Thursday, October 21, 2010

The Un-frugal Foodie: Joel Robuchon at The Mansion

Last week my incredibly indulgent in-laws took Ian and I out to the very un-frugal Mansion at Joel Robuchon. Obviously, they know how to please. Joel Robuchon was voted chef of the century by the esteemed Gault Millau restaurant guide and The Mansion is the only restaurant in Vegas to have earned three Michelin stars. The Mansion is also Robuchon's only fine dining restaurant outside of France.

The decor is beautiful, yet quirky. There are Cartier-like jaguars above the fireplace, deep purple fabrics, flashlight candles on the table, plastic plate garnishes, and framed black and white pictures of famous people, such as the dad from Growing Pains.

The meal, or experience rather, was phenomenal - a true work of art. Kerry and I each got the $168 four course menu while Ian and Larry got the $365 sixteen courser. Here is the photographic journey of our trip. (Pictured above: Amuse bouche: Caviar on fennel cream.)

After you select your gorgeous bread from the selection of the fifteen or so varieties (all made on site in their own around-the-clock bakery), they bring it to the back to warm before serving. In the meantime, they shave your butter from a block shaped like gyro meat and pour you a dish of the richest olive oil.

King crab and asparagus blancmange, medley of seasonal vegetables (my first course). I'm not a huge fan of eating gold, but I guess it screams opulence.

Crispy fine tart with melted cheese and shaved white Alba truffle (Kerry's first course). This may look like an ordinary pizzette, but when offered at a $60 surcharge on top of the four course menu price, it most definitely is not. Simple, exquisite ingredients touched by the hand of a culinary genius - unforgettable.

Course 1 of the 16 course tasting menu: Carpaccio of fois gras and potatoes, covered with white truffle shavings. I don't believe those words can be put in the same sentence without capturing the attention of a foodie.

Courses 2, 3 and 4: Crispy toast topped with cepes mushrooms, trembling parsley royal and ginger matsutake tea. I challenge anyone to accurately describe this 'chip'. Note the abundance of white truffles on top. The tea tasted like dirt, in a good way.

Course 6: Crispy frog leg, garlic and watercress coulis. I love the frantic look of this crispy coating. The frog leg inside it was just as appealing.

Course 7 (back right, pictured with courses 8 and 9): Delicate flan of sea urchin with mocha foam. Not bad, but not memorable. Perhaps this was because of his plate mates.

Courses 8: Truffled langoustine ravioli with chopped cabbage. Look at this dish and tell me it how it could not taste incredible.

Course 9: Roasted lobster on cauliflower with green curry. I wish I could report on how this tasted but my husband "forgot" to let me try it. Yes, I stewed in my anger until the next course.

Course 10: Chestnuts veloute with smoked lardons foam. This was lovely, but didn't compare to its counterpart with fois gras on the "cheap-o" menu (Kerry's second course).

The petit four cart was the last course that we had, yet it kept gliding around us throughout the meal, tantalizing us with innumerate treasures on it's mission to please other tables. I couldn't resist a premature picture.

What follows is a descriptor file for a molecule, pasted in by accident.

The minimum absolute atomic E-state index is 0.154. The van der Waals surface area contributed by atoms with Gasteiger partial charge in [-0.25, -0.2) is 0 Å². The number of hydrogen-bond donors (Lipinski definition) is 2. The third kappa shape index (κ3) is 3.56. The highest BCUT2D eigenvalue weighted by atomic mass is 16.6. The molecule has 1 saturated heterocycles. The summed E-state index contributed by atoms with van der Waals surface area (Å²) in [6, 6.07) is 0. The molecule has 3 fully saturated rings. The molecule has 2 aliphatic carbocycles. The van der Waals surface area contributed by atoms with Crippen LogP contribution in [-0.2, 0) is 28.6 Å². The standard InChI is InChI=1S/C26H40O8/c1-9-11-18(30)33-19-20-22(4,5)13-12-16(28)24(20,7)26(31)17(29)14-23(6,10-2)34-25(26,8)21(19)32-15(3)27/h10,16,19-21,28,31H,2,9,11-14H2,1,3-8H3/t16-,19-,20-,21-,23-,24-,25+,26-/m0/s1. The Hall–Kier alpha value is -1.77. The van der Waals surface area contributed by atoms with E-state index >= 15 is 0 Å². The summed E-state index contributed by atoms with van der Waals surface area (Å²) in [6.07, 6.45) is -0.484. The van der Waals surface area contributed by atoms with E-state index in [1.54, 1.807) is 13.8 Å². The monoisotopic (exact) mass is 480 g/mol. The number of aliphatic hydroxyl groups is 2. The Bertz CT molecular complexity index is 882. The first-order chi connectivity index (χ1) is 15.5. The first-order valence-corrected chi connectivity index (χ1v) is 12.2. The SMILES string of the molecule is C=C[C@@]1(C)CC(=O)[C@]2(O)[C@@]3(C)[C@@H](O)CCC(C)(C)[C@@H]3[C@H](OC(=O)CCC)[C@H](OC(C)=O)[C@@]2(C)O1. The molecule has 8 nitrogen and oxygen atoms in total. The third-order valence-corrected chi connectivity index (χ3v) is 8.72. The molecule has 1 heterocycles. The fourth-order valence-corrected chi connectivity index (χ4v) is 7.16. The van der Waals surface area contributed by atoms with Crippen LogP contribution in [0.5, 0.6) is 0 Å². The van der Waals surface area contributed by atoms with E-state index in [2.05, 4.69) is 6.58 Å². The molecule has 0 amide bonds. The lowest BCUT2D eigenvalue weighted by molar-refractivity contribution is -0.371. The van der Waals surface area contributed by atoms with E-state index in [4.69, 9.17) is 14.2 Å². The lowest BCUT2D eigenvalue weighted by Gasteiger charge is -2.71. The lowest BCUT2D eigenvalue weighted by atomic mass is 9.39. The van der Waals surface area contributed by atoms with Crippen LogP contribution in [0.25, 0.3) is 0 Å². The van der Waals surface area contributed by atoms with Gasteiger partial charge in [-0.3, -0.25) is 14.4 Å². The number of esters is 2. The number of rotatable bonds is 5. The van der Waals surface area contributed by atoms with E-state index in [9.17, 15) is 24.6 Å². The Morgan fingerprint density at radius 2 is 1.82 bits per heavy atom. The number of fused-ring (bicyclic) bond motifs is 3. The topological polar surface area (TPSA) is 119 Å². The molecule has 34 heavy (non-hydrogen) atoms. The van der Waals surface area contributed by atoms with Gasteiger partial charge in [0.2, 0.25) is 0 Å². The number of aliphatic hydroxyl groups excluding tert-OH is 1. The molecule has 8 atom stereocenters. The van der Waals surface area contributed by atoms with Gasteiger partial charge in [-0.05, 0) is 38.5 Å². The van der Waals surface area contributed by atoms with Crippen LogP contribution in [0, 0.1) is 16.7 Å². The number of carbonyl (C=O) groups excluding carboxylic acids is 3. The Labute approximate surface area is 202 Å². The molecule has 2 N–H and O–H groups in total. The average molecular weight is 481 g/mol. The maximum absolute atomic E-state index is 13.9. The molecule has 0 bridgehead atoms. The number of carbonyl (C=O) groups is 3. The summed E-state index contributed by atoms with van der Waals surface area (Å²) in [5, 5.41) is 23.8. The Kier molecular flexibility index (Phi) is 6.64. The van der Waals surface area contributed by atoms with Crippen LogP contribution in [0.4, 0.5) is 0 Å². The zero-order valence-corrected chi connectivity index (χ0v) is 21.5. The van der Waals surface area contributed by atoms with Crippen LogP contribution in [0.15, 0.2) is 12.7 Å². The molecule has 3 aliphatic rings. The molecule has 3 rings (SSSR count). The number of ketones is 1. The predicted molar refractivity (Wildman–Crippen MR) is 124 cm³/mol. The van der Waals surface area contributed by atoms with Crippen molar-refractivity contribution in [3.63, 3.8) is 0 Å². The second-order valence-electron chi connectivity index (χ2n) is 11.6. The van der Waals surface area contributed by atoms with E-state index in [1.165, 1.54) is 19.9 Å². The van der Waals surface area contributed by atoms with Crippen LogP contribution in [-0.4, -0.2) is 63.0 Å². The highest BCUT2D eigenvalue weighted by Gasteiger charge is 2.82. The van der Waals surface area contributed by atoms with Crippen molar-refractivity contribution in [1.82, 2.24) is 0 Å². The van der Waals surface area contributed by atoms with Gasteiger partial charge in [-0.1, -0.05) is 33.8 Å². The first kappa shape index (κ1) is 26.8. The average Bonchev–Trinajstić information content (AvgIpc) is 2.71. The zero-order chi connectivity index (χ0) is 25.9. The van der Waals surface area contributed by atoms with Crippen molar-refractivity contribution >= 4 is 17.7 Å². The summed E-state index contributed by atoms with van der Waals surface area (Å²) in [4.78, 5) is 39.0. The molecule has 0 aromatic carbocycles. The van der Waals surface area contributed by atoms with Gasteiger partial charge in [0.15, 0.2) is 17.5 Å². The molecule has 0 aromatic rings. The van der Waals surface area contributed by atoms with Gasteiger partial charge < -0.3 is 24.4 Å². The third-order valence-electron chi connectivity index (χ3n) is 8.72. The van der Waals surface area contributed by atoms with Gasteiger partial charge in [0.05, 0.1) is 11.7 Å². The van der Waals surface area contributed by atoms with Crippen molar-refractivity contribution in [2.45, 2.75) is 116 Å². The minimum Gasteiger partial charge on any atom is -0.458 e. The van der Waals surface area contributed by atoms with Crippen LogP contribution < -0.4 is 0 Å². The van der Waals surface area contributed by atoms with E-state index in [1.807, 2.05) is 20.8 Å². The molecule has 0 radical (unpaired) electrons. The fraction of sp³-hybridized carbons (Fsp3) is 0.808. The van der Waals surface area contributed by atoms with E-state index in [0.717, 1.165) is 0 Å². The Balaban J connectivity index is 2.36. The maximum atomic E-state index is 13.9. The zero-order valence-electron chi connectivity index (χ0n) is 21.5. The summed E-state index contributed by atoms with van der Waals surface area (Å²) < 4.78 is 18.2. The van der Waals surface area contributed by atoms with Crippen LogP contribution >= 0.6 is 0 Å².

Course 11: Bone marrow and vegetable ragout with corn and spices. Great, except for the stale popcorn.

Braised veal cheeks in Thai broth, vegetable couscous with broccoli. Tender and Thailand-y, but sadly, this is where I start reaching maximum capacity. Advice to 'pace yourself' can't be applied here. Alongside this was served Robuchon's famous pommes puree, which would have been better if there hadn't been so much butter.... just kidding.

Course 12: Pan-fried sea bass with a lemon grass emulsion and stewed baby leeks. It photographs well, doesn't it?
Course 13: Sauteed veal chop with natural jus and vegetable taglierinis flavored with pesto. The veal was luscious and the taglierini (I protest the addition of that 's' ) was a fun a play on pasta.
Course 14: Spring root and sprout vegetables with Argan Oil. Have you ever seen a cuter carrot than the one pointing towards you on this plate?

Strawberries with mascarpone cream parfait and thyme flower sable (Kerry's dessert). I really want to learn how to make those strawberry chips.

Blueberry compote and lemon brulee, finished with a violet milkshake. This was my dessert, and I was glad for that. It was like a lemon float made with raspberry ice cream, and fresh berries.

Course 15: Pistachio cream, raspberries infused with Lillet and rose sabayon. This sounds more impressive than it tasted.

Course 16: Caramel parfait, chocolate poppy sable, light coffee mousse. I wish I hadn't been so stuffed by the time this arrived. I'm no chocoholic but this was glorious.

Aren't these adorable! I really wanted one of everything but this restaurant doesn't give you the impression it's a 'doggie bag' kind of place.

To finish your time spent at the Mansion, you are given a delicious loaf of pistachio raspberry bread to take home for breakfast (as if you could feel like eating again after all that). We also got a book with pictures of the sixteen course tasting menu. Too bad they didn't bring that first; it would have saved my dinner companions from the photo interruptions.

Overall, I would have to say that the only downside of an incredibly lavish and well-executed meal such as this (besides the price) is that all the unique dishes tend blur together in hindsight. I wish I could experience each dish again by itself so that I could truly give each the attention it deserves.

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